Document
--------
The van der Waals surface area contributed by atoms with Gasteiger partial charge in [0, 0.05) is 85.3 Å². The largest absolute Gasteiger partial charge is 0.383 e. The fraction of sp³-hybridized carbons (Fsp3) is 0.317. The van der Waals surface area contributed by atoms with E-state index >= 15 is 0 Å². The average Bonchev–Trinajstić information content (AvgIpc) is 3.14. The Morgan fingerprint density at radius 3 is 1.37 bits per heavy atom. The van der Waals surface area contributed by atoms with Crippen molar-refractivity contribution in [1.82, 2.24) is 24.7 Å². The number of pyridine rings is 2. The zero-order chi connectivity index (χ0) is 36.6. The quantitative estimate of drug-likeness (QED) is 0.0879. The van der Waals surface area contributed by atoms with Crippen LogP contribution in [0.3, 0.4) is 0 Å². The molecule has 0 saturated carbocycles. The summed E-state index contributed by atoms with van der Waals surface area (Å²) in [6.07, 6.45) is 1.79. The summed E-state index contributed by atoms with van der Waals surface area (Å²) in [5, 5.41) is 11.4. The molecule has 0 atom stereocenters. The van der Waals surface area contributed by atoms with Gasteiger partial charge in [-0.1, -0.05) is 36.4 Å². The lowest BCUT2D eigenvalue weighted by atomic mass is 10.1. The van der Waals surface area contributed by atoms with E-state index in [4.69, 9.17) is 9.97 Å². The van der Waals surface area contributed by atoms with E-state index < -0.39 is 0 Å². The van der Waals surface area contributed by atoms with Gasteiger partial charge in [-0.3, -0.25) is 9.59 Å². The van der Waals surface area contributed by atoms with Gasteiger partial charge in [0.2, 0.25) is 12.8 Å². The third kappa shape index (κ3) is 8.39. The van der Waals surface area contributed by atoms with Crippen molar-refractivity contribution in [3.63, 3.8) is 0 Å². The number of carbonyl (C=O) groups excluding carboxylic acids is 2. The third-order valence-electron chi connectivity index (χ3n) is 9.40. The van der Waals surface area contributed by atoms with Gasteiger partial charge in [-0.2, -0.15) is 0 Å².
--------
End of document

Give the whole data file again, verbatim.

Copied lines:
The van der Waals surface area contributed by atoms with Gasteiger partial charge in [0, 0.05) is 85.3 Å². The largest absolute Gasteiger partial charge is 0.383 e. The fraction of sp³-hybridized carbons (Fsp3) is 0.317. The van der Waals surface area contributed by atoms with E-state index >= 15 is 0 Å². The average Bonchev–Trinajstić information content (AvgIpc) is 3.14. The Morgan fingerprint density at radius 3 is 1.37 bits per heavy atom. The van der Waals surface area contributed by atoms with Crippen molar-refractivity contribution in [1.82, 2.24) is 24.7 Å². The number of pyridine rings is 2. The zero-order chi connectivity index (χ0) is 36.6. The quantitative estimate of drug-likeness (QED) is 0.0879. The van der Waals surface area contributed by atoms with Crippen LogP contribution in [0.3, 0.4) is 0 Å². The molecule has 0 saturated carbocycles. The summed E-state index contributed by atoms with van der Waals surface area (Å²) in [6.07, 6.45) is 1.79. The summed E-state index contributed by atoms with van der Waals surface area (Å²) in [5, 5.41) is 11.4. The molecule has 0 atom stereocenters. The van der Waals surface area contributed by atoms with Gasteiger partial charge in [-0.1, -0.05) is 36.4 Å². The lowest BCUT2D eigenvalue weighted by atomic mass is 10.1. The van der Waals surface area contributed by atoms with E-state index in [4.69, 9.17) is 9.97 Å². The van der Waals surface area contributed by atoms with E-state index < -0.39 is 0 Å². The van der Waals surface area contributed by atoms with Gasteiger partial charge in [-0.3, -0.25) is 9.59 Å². The van der Waals surface area contributed by atoms with Gasteiger partial charge in [0.2, 0.25) is 12.8 Å². The third kappa shape index (κ3) is 8.39. The van der Waals surface area contributed by atoms with Crippen molar-refractivity contribution in [3.63, 3.8) is 0 Å². The number of carbonyl (C=O) groups excluding carboxylic acids is 2. The third-order valence-electron chi connectivity index (χ3n) is 9.40. The van der Waals surface area contributed by atoms with Gasteiger partial charge in [-0.2, -0.15) is 0 Å².